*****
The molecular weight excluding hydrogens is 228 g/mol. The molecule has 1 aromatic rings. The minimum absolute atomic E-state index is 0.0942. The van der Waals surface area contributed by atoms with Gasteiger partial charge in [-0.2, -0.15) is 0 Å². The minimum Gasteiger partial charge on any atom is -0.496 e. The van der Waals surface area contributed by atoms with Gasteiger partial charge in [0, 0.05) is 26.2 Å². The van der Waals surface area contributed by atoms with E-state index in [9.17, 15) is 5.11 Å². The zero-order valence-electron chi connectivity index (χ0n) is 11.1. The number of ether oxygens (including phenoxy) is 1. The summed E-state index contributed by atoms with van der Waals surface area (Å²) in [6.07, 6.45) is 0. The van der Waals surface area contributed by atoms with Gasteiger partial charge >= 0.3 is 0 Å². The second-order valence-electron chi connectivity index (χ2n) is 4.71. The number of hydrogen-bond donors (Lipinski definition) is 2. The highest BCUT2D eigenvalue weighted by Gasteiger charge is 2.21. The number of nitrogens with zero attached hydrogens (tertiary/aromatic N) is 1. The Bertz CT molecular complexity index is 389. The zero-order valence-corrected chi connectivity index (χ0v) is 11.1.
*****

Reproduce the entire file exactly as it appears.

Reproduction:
The molecular weight excluding hydrogens is 228 g/mol. The molecule has 1 aromatic rings. The minimum absolute atomic E-state index is 0.0942. The van der Waals surface area contributed by atoms with Gasteiger partial charge in [-0.2, -0.15) is 0 Å². The minimum Gasteiger partial charge on any atom is -0.496 e. The van der Waals surface area contributed by atoms with Gasteiger partial charge in [0, 0.05) is 26.2 Å². The van der Waals surface area contributed by atoms with E-state index in [9.17, 15) is 5.11 Å². The zero-order valence-electron chi connectivity index (χ0n) is 11.1. The number of ether oxygens (including phenoxy) is 1. The summed E-state index contributed by atoms with van der Waals surface area (Å²) in [6.07, 6.45) is 0. The van der Waals surface area contributed by atoms with Gasteiger partial charge >= 0.3 is 0 Å². The second-order valence-electron chi connectivity index (χ2n) is 4.71. The number of hydrogen-bond donors (Lipinski definition) is 2. The highest BCUT2D eigenvalue weighted by Gasteiger charge is 2.21. The number of nitrogens with zero attached hydrogens (tertiary/aromatic N) is 1. The Bertz CT molecular complexity index is 389. The zero-order valence-corrected chi connectivity index (χ0v) is 11.1.